Ending a war cannot be done cleanly and without some hazard. We have learned to our great dismay that is the case as we end the Afghan War. The Islamic State has struck us; ISIS well might hit us again. The president has issued orders to the Pentagon to ensure maximum protection of our forces who are helping facilitate the evacuation.

So the evac plans will continue until the middle of next week. Then we will be done.

I am one American who wants the war to end. Accordingly, as soon as we get our forces out of there I will consider the mission has been accomplished.

johnkanelis_92@hotmail.com

Flags come down, nation mourns

Flags all across Princeton, Texas, are down this morning.

President Biden ordered the flags at the White House and all federal buildings lowered to half-staff to honor the victims of the ISIS attack at the Kabul airport. It looks to me as though businesses and local governments all over the nation are following the lead.

Too often we have seen these flags lowered because of school shootings or some other tragedy involving gun violence in this country. This one is vastly different, but no less tragic to be sure.

Our Marines and an Army warrior died when a terrorist detonated a suicide bomb at the airport. He killed dozens o Afghans along with our heroes who were helping with the evacuation of Americans and our allies from Afghanistan in the wake of the Taliban takeover of that war-ravaged country.

Biden vows to end our evacuation on Aug. 31. I wish him well in that effort. There might be more terror attacks to come between now and then. The president vows to be on full alert to any hint of an attack.

He also has given the Islamic State warning. “We will hunt you down,” he told them, “and make you pay” for the misery they brought. I am quite sure many millions of Americans are going to hold him to that pledge.

Don’t let us down, Mr. President.

Meanwhile, we will grieve.

johnkanelis_92@hotmail.com

Terror group assumes new ID

The new No. 1 terrorist enemy of this nation — apart from the domestic goons who want to overturn an election — has morphed into a version of an old enemy.

The Islamic State today claimed credit for two explosions at Kabul’s airport in Afghanistan. Thirteen U.S. service personnel died in the blasts. I understand 12 of them were Marines; one of them was a Navy corpsman.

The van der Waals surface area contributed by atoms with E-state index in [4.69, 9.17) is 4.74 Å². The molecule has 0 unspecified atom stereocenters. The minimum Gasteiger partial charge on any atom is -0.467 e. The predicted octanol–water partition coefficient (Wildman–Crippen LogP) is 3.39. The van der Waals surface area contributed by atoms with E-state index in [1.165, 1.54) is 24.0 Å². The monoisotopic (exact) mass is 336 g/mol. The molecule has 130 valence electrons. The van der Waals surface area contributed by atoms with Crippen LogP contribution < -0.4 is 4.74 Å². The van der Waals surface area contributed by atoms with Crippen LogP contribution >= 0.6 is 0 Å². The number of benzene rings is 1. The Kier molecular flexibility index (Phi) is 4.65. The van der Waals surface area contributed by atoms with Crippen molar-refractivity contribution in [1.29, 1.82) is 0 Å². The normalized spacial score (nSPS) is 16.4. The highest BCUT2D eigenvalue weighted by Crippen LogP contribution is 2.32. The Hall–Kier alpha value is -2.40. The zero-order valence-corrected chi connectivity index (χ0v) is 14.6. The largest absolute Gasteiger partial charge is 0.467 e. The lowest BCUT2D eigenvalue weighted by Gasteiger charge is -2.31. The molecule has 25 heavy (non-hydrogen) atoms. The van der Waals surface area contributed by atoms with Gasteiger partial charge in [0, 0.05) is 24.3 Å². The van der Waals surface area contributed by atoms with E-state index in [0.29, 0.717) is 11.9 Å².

This nation is in the midst of an evacuation of U.S. citizens and Afghan allies who aided us during the two decades we fought the terrorists.

Now comes a group called ISIS-K, an offshoot of the monstrous ISIS. ISIS=K is thought to be an enemy of the Taliban, the Islamic fundamentalists who are taking control of Afghanistan as our forces get set to leave.

President Biden spoke strongly, earnestly and with outward conviction. Those who are responsible for the act today — one of the deadliest in the entire Afghan War — should understand that “we will hunt you down and make you pay,” Biden said.

Well, the last time we made that pledge — after the 9/11 attacks — we made good on it with the SEAL/CIA commando raid that killed Osama bin Laden in May 2011.

I doubt seriously it will take us a decade to find the monsters who did this deed and “make them pay.”

I cannot know this for certain, but I am willing to lay down the wager of a lifetime that President Biden today got on the phone with Army Gen. Richard Clarke, the head of our special operations command, and delivered the order to hunt down the ISIS-K terrorists … and take them out.

But … first things first. Our crack intelligence team needs to find these creatures; it needs to confirm their location; then the strike needs to be planned and then executed.

My heart is broken today as we mourn the deaths of our service personnel. It does, though, appear to give credence to President Biden’s insistence that we exit the battlefield in just a few days. He said he feared terrorist attacks on our forces the longer we stay in the country.